Prague 3 launches network of free-to-use public toilets

Restaurants, cultural venues, and other locales in Prague 3 have joined a neighborhood project to provide some much-needed relief to pedestrians.

Jason Pirodsky

Written by Jason Pirodsky Published on 07.11.2021 14:35:00 (updated on 07.11.2021) Reading time: 2 minutes

The lack of publicly-available toilets on the streets of Prague has long been an issue for pedestrians in need of facilities, but a new initiative from Prague 3 is destined to provide some relief.

Under the Nouzovka project, local cafes, restaurants, and cultural venues have joined forces to provide their facilities not only to customers, but to all passers-by who might need to make use of them.

Venues that participate in the initiative can be identified by a bright yellow sticker at their entrance. The project is primarily intended for children, senior citizens, and others who might have trouble waiting until they get home, but facilities are made available to any who feel the need to use them.

"We want to give people the opportunity to [relieve themselves] in the city with dignity, because we consider it a fundamental human right," Prague 3 Deputy Mayor Ondřej Rut states in a press release.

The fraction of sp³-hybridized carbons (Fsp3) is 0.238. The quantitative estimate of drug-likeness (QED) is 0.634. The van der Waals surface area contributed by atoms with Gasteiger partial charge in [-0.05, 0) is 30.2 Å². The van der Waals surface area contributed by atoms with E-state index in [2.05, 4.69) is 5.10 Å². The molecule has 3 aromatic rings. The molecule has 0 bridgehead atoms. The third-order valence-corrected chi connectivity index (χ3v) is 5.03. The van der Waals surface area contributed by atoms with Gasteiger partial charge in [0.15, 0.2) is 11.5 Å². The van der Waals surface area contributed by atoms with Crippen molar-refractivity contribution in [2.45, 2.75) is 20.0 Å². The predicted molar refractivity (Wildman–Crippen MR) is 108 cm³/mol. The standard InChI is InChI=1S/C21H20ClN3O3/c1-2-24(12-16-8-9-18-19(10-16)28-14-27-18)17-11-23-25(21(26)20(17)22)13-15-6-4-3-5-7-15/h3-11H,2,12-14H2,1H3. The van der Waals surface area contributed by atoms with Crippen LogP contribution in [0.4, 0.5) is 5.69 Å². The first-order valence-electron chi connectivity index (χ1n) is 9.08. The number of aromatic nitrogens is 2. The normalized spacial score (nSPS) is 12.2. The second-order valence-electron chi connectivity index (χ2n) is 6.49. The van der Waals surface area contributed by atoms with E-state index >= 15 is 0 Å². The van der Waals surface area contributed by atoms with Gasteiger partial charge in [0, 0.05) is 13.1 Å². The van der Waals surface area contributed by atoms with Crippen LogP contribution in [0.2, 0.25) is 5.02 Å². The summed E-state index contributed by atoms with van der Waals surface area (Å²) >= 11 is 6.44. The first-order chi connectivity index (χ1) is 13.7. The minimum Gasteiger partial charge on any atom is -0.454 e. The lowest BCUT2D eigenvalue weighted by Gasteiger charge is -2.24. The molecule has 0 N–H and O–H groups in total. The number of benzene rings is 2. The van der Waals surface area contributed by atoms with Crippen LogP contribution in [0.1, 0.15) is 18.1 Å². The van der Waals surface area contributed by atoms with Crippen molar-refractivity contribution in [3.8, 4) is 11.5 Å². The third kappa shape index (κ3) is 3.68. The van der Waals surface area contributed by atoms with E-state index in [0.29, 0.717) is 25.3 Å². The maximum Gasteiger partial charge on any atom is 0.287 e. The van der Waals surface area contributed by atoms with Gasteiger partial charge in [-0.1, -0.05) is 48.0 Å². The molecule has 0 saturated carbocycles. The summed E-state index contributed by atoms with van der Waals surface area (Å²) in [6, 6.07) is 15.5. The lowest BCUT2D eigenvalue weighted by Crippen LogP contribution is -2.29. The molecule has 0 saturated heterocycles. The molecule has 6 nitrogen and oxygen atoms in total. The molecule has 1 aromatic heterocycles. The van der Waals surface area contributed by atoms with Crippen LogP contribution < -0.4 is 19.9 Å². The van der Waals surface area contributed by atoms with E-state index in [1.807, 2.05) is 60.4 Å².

"The project is focused mainly on parents with children, seniors, pregnant women, or people with various diseases. However, anyone can use [the facilities] as needed."

So far, about two dozen locations across Prague 3 have agreed to participate in the initiative since being launched a week ago. They include popular cultural venues like Kino Aero and Divadlo Ponec, cafes and pubs throughout the district, and the Prague 3 information center at Jiřího z Poděbrad.

Organizers have also pinpointed the locations on Google Maps for a quick overview, and the network is expected to expand. Here's hoping it becomes an initiative across all Prague districts.

Local business owners in Prague 3 are invited to join the initiative by sending an email to or calling 222 116 264.

"All places that want to get involved will receive a yellow sticker from us. This can be easily affixed to the front door of the [venue]," says Matěj Michalk Žaloudek, chair of the Committee for Territorial Development for Prague 3.

"As a result, people will see at a glance that they can [use the restroom] here without having to humiliatingly ask someone.”

The district was inspired by Plzeň, which launched a similar initiative in 2016 to solve the issue of a lack of publicly-available toilets in the city center. Around 60 venues in the city still participate in the network.

So far, local business owners in Prague 3 have been happy to join the project.

"Participating in the project was a matter of course for me from a human point of view," says Michal Koksa, owner of Osika Restaurant.

"If guests later stay for coffee or something small, it will only be a pleasant benefit."

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